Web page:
12.40pm Inquiry into government’s funding of tourism businesses launched
The auditor general, John Ryan, will carry out an inquiry into aspects of the government’s controversial strategic tourism assets protection programme, under which industry heavyweights like AJ Hackett Bungy, Discover Waitomo and Whale Watch Kaikōura received multimillion-dollar payouts.
The $290 million strategic assets protection programme (Stapp), announced in last May’s budget as part of a $400m tourism rescue package, was criticised by many in the industry, as the aforementioned companies got in ahead of the formal selection process and scooped up much of the funding, as Stuff reports.
A media release from the auditor general’s office this morning said, “Concerns about the programme have been raised in the media and with our office. Tourism businesses have questioned the clarity and transparency of the programme’s criteria and whether they were applied consistently. Because of the concerns we have heard, the amount of public funding involved, and the importance of robust processes to ensure public trust and confidence is not eroded, we have decided to carry out an inquiry.”
12.20pm: Inflation for beneficiaries three times higher
Annual inflation for beneficiaries was almost three times higher than for all households last year, partly driven by higher rents, according to Stats NZ.
As measured in the household living-costs price indexes, in the year to December 2020 inflation for beneficiary households increased by 1.9%, compared to an overall annual inflation increase of 0.7% for all households.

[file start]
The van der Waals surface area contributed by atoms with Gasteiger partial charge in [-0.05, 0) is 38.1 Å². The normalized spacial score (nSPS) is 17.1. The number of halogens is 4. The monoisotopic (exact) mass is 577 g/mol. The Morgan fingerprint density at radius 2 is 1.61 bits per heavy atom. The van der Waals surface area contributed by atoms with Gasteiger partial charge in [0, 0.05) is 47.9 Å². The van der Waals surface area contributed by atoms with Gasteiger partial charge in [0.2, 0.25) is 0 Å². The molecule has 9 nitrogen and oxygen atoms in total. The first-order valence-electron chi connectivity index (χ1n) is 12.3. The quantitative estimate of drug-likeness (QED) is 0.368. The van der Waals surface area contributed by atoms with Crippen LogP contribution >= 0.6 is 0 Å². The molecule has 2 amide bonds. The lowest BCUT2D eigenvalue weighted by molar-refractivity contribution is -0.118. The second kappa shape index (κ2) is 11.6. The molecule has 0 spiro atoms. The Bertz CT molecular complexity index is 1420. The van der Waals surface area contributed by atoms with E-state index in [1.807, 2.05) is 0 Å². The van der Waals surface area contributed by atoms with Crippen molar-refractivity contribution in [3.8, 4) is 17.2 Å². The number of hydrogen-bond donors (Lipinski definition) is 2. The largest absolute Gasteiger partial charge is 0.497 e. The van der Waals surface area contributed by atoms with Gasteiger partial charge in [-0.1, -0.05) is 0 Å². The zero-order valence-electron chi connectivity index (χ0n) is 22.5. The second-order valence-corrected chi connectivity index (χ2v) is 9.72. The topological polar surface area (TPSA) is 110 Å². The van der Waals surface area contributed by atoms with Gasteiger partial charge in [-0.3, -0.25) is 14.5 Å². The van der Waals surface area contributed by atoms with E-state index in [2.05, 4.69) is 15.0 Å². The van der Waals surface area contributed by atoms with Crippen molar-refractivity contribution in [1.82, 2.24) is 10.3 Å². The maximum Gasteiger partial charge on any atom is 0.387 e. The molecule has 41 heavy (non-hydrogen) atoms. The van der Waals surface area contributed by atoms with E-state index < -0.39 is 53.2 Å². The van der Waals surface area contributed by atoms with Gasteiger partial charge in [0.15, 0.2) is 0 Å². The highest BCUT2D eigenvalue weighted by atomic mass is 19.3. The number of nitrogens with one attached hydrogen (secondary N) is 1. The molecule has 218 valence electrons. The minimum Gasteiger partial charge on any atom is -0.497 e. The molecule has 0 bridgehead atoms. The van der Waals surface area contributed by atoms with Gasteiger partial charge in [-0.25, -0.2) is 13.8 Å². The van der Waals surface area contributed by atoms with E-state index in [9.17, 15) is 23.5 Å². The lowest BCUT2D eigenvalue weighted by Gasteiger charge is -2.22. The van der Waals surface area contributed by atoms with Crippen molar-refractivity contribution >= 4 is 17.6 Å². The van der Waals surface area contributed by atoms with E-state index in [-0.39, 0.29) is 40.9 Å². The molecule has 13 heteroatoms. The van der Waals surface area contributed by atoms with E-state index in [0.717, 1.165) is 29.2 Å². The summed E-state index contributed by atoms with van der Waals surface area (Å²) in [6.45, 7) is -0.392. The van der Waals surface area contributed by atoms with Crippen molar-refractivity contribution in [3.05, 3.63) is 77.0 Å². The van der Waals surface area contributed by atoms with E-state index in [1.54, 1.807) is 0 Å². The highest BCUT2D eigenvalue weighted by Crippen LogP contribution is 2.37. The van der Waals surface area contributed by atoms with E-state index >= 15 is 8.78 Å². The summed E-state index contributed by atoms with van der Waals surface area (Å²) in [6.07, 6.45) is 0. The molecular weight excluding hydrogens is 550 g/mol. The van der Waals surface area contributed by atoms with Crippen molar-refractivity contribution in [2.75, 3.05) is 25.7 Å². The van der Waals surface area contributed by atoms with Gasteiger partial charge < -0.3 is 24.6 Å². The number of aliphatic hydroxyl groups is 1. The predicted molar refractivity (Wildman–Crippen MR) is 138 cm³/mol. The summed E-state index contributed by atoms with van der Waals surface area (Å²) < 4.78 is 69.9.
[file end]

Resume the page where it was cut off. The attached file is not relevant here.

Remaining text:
The rise was driven by a 3.6% increase to actual rentals for housing, which was 3.2% for all households.
11.00am: Banning conversion therapy could be attack on free speech, says Bridges
Simon Bridges, the ex-National Party leader and current spokesperson for justice, has concerns about the proposed Labour bill to ban the controversial practice of gay conversion therapy.
Appearing on The AM Show this morning, Bridges said he agreed that coercion was “absolutely wrong” and people had a right to “decide who they are”, but added, “I personally do have a wider concern here and it’s freedom of speech. It’s a thought that in a liberal society, in a tolerant society, we have been very tolerant of different views.
“We are, with this and the hate speech laws coming, moving down a track to a situation where it is actually cancel culture.
“If we don’t like it we are going to criminalise it and I do worry about that.”
During National’s caucus retreat in Wellington this week, National leader Judith Collins said the party had no position on conversion therapy.
10.00am: Commerce Commission issues public holiday surcharge warning
Businesses must be clear and upfront with public holiday surcharges this Waitangi long weekend, the Commerce Commission says.
This year, Waitangi Day falls on a Saturday (tomorrow), so the public holiday has been “Mondayised”.
“Some businesses may face additional costs on Saturday 6 February, others on Monday 8 February and some may face additional costs on both days (for example, if they have some staff who usually work on Saturday and some who usually work on Monday),” says the Commerce Commission in a media release.
“Working out which day is a public holiday can be confusing, which is why the Commission is reminding businesses that they must be upfront about surcharges and check that they are applying them on the right days.
“It is likely to be misleading and a breach of the Fair Trading Act for businesses to charge a public holiday surcharge on days when they do not actually incur additional costs.”
Consumers who think the’ve been misled about the reason for a surcharge, or the amount of a surcharge, or who believe that the surcharge has not been adequately disclosed, can make a complaint to the Commerce Commission.
9.40am: PM meets with Iwi Chairs Forum